Do What You Said You Would
Your word or a contract?
Back when I went to live with my Uncle Bobby as a kid, I came home with my first report card for him. It was all Ds and Fs.
Without hesitation, he sent me upstairs and told me to wait for my punishment—going across my backside with a leather strap.
When all the crying was done, he kneeled down in front of me and asked me:
“What do you want?”
I was fourteen years old and no one in my life had ever asked me what I wanted. I didn’t know what to say.
“What do you mean?”
We went back and forth about it a few times, and I could tell he was getting frustrated. Finally, he said:
“Son, if you come back here with good grades next time, what do you want me to do for you?”
My own father had never asked me what I wanted. The idea was so foreign to me, I didn’t know how to tell him.
“If by next report card you have at least all Cs, I’ll do something for you. What do you want?”
I eventually found the nerve to tell him that I wanted a pair of Air Jordan’s. He shook my hand.
“That’s our agreement. You bring those grades up and they’re yours. I give you my word.”
And wouldn’t you know it, when I brought home that report card with no Ds or Fs, Uncle Bobby got me a brand-new pair.
I was shocked. I’d spent my life dealing with broken promises. I’d lost count of the times my father promised he’d pick me up from my mother’s only to have me sitting by the window, waiting for him to show up, and he never did. I didn’t even know what it meant for someone to keep their word to me.
My Uncle Bobby showed me what it meant to follow through—to give someone your word and have it mean something—because someone trusted you to do what you said you were going to do.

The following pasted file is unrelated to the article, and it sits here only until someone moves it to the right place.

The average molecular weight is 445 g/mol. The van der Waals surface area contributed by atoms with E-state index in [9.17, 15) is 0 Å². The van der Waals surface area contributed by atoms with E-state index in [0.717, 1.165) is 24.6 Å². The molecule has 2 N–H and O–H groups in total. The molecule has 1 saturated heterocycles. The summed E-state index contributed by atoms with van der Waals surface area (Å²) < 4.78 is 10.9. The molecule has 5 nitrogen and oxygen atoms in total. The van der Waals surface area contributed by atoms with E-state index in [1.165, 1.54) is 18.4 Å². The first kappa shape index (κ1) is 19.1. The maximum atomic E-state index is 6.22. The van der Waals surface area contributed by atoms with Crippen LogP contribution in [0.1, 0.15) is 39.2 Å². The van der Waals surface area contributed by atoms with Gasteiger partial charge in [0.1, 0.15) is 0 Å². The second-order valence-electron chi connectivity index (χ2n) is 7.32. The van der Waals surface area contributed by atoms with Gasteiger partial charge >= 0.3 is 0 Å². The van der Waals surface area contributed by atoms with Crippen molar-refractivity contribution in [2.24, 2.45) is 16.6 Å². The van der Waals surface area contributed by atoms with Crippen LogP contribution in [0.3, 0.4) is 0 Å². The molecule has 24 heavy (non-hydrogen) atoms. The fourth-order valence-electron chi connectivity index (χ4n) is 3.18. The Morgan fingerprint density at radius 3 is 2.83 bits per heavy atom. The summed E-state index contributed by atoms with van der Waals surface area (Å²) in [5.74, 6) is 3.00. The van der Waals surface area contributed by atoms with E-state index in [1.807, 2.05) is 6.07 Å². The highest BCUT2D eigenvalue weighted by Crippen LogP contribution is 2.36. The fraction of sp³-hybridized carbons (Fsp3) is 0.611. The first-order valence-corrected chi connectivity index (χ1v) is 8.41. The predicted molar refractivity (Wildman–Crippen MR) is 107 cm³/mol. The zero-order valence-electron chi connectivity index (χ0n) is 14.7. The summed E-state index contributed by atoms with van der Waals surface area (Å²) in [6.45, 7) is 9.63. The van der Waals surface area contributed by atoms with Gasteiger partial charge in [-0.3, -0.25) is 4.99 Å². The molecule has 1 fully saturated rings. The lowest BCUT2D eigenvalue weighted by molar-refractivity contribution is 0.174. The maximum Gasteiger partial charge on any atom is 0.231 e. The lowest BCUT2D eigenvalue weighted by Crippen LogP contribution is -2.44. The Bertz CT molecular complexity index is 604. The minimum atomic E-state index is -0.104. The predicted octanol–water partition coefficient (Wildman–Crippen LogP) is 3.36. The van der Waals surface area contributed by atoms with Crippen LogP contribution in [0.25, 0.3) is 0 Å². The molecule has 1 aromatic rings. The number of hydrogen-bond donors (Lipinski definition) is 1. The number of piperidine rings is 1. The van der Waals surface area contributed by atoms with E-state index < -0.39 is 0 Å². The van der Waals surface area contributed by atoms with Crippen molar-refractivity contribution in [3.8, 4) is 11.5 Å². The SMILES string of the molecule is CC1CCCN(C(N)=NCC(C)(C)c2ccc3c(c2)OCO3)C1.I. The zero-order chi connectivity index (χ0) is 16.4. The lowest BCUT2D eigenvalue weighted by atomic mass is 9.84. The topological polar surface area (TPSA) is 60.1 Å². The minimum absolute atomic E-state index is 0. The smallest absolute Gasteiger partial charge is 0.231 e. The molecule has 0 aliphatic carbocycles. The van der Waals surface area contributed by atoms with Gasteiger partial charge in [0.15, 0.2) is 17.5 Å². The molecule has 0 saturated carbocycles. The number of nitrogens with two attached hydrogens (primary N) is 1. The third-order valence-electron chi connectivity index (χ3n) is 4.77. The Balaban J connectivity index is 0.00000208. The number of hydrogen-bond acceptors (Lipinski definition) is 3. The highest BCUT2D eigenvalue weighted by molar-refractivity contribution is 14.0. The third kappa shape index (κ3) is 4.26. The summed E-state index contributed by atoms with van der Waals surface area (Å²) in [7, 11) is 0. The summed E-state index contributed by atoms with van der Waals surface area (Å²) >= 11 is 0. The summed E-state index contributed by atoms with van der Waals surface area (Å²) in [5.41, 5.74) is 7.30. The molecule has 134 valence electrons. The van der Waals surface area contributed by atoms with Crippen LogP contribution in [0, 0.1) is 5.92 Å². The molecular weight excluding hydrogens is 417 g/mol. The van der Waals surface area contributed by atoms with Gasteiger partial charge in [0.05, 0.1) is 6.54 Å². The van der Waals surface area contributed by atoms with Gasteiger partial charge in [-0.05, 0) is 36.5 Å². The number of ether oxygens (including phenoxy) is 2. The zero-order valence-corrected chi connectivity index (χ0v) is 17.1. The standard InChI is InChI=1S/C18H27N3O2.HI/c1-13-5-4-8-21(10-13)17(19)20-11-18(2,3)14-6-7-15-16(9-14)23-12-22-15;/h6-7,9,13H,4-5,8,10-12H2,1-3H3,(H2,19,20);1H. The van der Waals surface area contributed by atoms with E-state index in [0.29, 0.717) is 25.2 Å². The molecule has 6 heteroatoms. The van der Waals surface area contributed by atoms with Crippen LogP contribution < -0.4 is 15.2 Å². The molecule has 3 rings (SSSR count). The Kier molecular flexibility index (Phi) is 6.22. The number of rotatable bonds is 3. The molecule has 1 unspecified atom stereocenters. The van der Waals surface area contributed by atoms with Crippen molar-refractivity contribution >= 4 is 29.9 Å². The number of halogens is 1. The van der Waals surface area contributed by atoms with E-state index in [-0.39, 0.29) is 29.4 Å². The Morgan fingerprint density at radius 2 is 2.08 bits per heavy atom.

This applies to almost all aspects of business, but I’ll give you a specific example:
When I became the CEO at Scribe, our co-founders were using contracts with all our Authors. I expressed to them one of the first changes we needed to make was to refer to them as Agreements.
In any business situation, the minute both sides start talking about the contract, the relationship is already shot. I’ve seen it time and time again.
The word “contract” brings up these negative ideas of obligations and attorneys and lawsuits.
But I never forgot the feeling I had when Uncle Bobby honored our agreement.
No one wants to feel let down––to know what it feels like when no one shows up for them.
I don’t believe it’s a coincidence that the words “honor” and “agreement” go together.
When you honor an agreement, you honor the trust another person has given you to act on your word.
Not because a piece of paper tells you that you have to––but because it’s right to do the thing you said you would.
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